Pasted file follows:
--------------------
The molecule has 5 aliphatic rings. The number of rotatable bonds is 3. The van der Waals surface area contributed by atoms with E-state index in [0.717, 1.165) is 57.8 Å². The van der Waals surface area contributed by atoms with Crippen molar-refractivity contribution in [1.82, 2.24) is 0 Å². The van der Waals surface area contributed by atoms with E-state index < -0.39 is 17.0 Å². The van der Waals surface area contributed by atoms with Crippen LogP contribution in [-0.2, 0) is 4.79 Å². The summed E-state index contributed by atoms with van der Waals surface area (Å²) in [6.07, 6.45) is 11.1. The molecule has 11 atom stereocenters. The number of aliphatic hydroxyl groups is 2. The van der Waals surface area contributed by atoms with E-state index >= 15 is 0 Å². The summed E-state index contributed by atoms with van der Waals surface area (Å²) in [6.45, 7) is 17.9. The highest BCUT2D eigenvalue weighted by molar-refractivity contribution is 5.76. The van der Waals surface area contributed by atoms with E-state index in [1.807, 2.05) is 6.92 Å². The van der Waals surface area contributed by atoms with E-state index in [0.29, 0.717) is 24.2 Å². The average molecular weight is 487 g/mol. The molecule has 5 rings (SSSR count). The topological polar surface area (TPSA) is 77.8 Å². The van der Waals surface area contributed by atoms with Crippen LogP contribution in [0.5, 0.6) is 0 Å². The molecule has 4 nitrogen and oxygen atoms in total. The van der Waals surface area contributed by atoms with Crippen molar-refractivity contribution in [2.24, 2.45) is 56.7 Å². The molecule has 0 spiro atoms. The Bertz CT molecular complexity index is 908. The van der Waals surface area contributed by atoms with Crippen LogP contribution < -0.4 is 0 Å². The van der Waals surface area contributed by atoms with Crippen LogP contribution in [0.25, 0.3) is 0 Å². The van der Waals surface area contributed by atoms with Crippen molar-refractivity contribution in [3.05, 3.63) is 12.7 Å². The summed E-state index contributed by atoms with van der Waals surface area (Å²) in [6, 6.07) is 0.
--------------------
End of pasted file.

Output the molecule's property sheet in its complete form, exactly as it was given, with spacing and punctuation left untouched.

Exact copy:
The molecule has 5 aliphatic rings. The number of rotatable bonds is 3. The van der Waals surface area contributed by atoms with E-state index in [0.717, 1.165) is 57.8 Å². The van der Waals surface area contributed by atoms with Crippen molar-refractivity contribution in [1.82, 2.24) is 0 Å². The van der Waals surface area contributed by atoms with E-state index < -0.39 is 17.0 Å². The van der Waals surface area contributed by atoms with Crippen LogP contribution in [-0.2, 0) is 4.79 Å². The summed E-state index contributed by atoms with van der Waals surface area (Å²) in [6.07, 6.45) is 11.1. The molecule has 11 atom stereocenters. The number of aliphatic hydroxyl groups is 2. The van der Waals surface area contributed by atoms with E-state index >= 15 is 0 Å². The summed E-state index contributed by atoms with van der Waals surface area (Å²) in [6.45, 7) is 17.9. The highest BCUT2D eigenvalue weighted by molar-refractivity contribution is 5.76. The van der Waals surface area contributed by atoms with E-state index in [1.807, 2.05) is 6.92 Å². The van der Waals surface area contributed by atoms with E-state index in [0.29, 0.717) is 24.2 Å². The average molecular weight is 487 g/mol. The molecule has 5 rings (SSSR count). The topological polar surface area (TPSA) is 77.8 Å². The van der Waals surface area contributed by atoms with Crippen LogP contribution in [0.5, 0.6) is 0 Å². The molecule has 4 nitrogen and oxygen atoms in total. The van der Waals surface area contributed by atoms with Crippen molar-refractivity contribution in [2.24, 2.45) is 56.7 Å². The molecule has 0 spiro atoms. The Bertz CT molecular complexity index is 908. The van der Waals surface area contributed by atoms with Crippen LogP contribution < -0.4 is 0 Å². The van der Waals surface area contributed by atoms with Crippen LogP contribution in [0.25, 0.3) is 0 Å². The van der Waals surface area contributed by atoms with Crippen molar-refractivity contribution in [3.05, 3.63) is 12.7 Å². The summed E-state index contributed by atoms with van der Waals surface area (Å²) in [6, 6.07) is 0.